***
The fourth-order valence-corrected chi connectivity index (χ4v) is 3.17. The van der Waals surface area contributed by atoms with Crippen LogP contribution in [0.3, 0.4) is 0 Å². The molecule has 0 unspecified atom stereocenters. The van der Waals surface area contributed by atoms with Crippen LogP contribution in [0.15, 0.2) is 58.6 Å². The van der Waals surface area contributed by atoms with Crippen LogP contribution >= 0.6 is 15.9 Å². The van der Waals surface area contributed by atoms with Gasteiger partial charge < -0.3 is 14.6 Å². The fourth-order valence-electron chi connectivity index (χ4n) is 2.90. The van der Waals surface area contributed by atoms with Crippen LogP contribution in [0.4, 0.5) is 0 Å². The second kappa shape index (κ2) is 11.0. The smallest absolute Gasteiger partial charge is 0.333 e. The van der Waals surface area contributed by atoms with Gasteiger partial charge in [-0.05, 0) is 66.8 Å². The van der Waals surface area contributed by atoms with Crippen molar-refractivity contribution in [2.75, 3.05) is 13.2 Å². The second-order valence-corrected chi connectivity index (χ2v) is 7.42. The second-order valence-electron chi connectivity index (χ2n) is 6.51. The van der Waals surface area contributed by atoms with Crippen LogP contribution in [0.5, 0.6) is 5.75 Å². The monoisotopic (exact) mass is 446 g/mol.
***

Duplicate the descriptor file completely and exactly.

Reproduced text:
The fourth-order valence-corrected chi connectivity index (χ4v) is 3.17. The van der Waals surface area contributed by atoms with Crippen LogP contribution in [0.3, 0.4) is 0 Å². The molecule has 0 unspecified atom stereocenters. The van der Waals surface area contributed by atoms with Crippen LogP contribution in [0.15, 0.2) is 58.6 Å². The van der Waals surface area contributed by atoms with Crippen LogP contribution >= 0.6 is 15.9 Å². The van der Waals surface area contributed by atoms with Gasteiger partial charge < -0.3 is 14.6 Å². The fourth-order valence-electron chi connectivity index (χ4n) is 2.90. The van der Waals surface area contributed by atoms with Crippen LogP contribution in [0.4, 0.5) is 0 Å². The second kappa shape index (κ2) is 11.0. The smallest absolute Gasteiger partial charge is 0.333 e. The van der Waals surface area contributed by atoms with Gasteiger partial charge in [-0.05, 0) is 66.8 Å². The van der Waals surface area contributed by atoms with Crippen molar-refractivity contribution in [2.75, 3.05) is 13.2 Å². The second-order valence-corrected chi connectivity index (χ2v) is 7.42. The second-order valence-electron chi connectivity index (χ2n) is 6.51. The van der Waals surface area contributed by atoms with Crippen LogP contribution in [0.5, 0.6) is 5.75 Å². The monoisotopic (exact) mass is 446 g/mol.